Mental Illness

 

People with addiction often suffer from mental illness as well. Mental illness can make it harder to overcome addiction, and treating the mental illness can make it easier to treat the addiction. Mental illness treatment usually involves counseling, medication, and support groups.


 

Non-Traditional

 

Non-traditional treatment options are also available for people with addiction. These treatments can include things like acupuncture, art therapy, and equine therapy. Non-traditional treatments are often used in addition to other types of treatment, and they can be helpful for some people.


 

Holistic

 

Holistic treatment is an approach to treatment that focuses on the whole person, not just the addiction. Holistic treatment usually involves a combination of therapies, including counseling, nutrition therapy, and exercise.


 

Emotional

 

Emotional support is an important part of addiction treatment. Emotional support can come from family and friends, counselors, therapists, and support groups. Emotional support can help patients deal with the stresses of addiction treatment and recovery. It can also help them stay motivated and focused on their goals.


 

Aftercare programs to help in continuing treatment

 

Addiction treatments don’t just end after detox and rehabilitation. Aftercare programs provide patients with the support they need to stay sober after leaving treatment. These programs can vary depending on the facility, but they typically include:


 

12-Step Programs

 

12-Step programs are a set of guiding principles outlining a course of action for recovering addicts to follow. These principles were originally developed by Alcoholics Anonymous (AA) and have since been adapted for use by other addiction recovery groups. The 12 steps include admitting that there is a problem, finding a higher power, making amends, and more. This program can be helpful for those who want structure and support in their recovery process.


 

Anonymous Programs

 

Anonymous Programs help individuals who have addiction problems to connect with others who are struggling with similar issues. There are a variety of anonymous programs that cater to different demographics and treatment goals. Let us take a look at some of the well-known ones:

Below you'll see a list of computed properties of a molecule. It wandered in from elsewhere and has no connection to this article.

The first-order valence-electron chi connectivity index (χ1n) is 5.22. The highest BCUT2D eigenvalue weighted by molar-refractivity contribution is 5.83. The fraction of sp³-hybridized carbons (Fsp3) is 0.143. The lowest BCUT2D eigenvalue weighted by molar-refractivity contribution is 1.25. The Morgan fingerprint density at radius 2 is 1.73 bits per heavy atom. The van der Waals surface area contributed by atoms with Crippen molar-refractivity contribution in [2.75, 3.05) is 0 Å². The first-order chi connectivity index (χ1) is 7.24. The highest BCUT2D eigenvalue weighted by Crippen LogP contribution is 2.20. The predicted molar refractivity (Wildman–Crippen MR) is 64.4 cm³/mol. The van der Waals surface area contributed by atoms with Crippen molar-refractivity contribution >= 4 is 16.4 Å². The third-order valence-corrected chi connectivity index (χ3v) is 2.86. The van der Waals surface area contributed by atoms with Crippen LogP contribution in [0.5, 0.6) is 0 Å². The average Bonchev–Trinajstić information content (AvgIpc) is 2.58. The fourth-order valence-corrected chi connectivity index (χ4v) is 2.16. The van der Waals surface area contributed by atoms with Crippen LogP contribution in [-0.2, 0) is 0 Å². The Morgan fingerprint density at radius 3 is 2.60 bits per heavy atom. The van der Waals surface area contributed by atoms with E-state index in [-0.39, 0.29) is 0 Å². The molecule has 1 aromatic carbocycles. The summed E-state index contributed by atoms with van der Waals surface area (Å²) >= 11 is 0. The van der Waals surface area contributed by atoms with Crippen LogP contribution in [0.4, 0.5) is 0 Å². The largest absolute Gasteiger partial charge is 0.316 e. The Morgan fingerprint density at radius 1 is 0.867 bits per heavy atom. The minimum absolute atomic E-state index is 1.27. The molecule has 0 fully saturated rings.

Alcohol Anonymous

 

This is one of the oldest and most popular anonymous programs. Alcoholics Anonymous (AA) was founded in 1935 and has since helped millions of people struggling with alcoholism. The program is based on the 12-step model discussed above.

 

Narcotics Anonymous

 

Narcotics Anonymous (NA) is similar to AA, but it focuses on helping those addicted to drugs other than alcohol. NA was founded in 1953 and also uses the 12-step model.

 

Al-Anon

 

Al-Anon is a program for family and friends of alcoholics. The program is based on the belief that alcoholism is a family disease and that those affected by someone else’s drinking can benefit from support and education.


 

Counseling Options

 

There are many types of counseling and therapy options that have been proven effective in treating drug addiction. Some people may benefit from attending weekly individual therapy sessions, while others may do better in a group setting. Family counseling can also be an important part of the recovery process, as it can help to repair damaged relationships and provide support to loved ones.


 

Getting Help

 

Addiction is a complex disease that can be difficult to overcome, but it is not impossible. Seeking help is only the first step on the road to recovery, and with treatment, many people are able to achieve their goals and live a life free from addiction. Take charge of your treatment today and call us to learn more about our Halfway House / Sober Living Facilities. Our staff is here to support you every step of the way.

 

Recovery Community Organizations:

 

 

McShin Foundation
Journey House Foundation
WAR Foundation
TruRecovery RVA
Willingness Foundation
Starfish Recovery
The Healing Place by Caritas


 

Numerous IOP Options:

 

River City Integrative Counseling
River City Residential


 

In Patient Detox and Treatment:

 

3.1 Medicaid Housing
Tuckers

Skip to content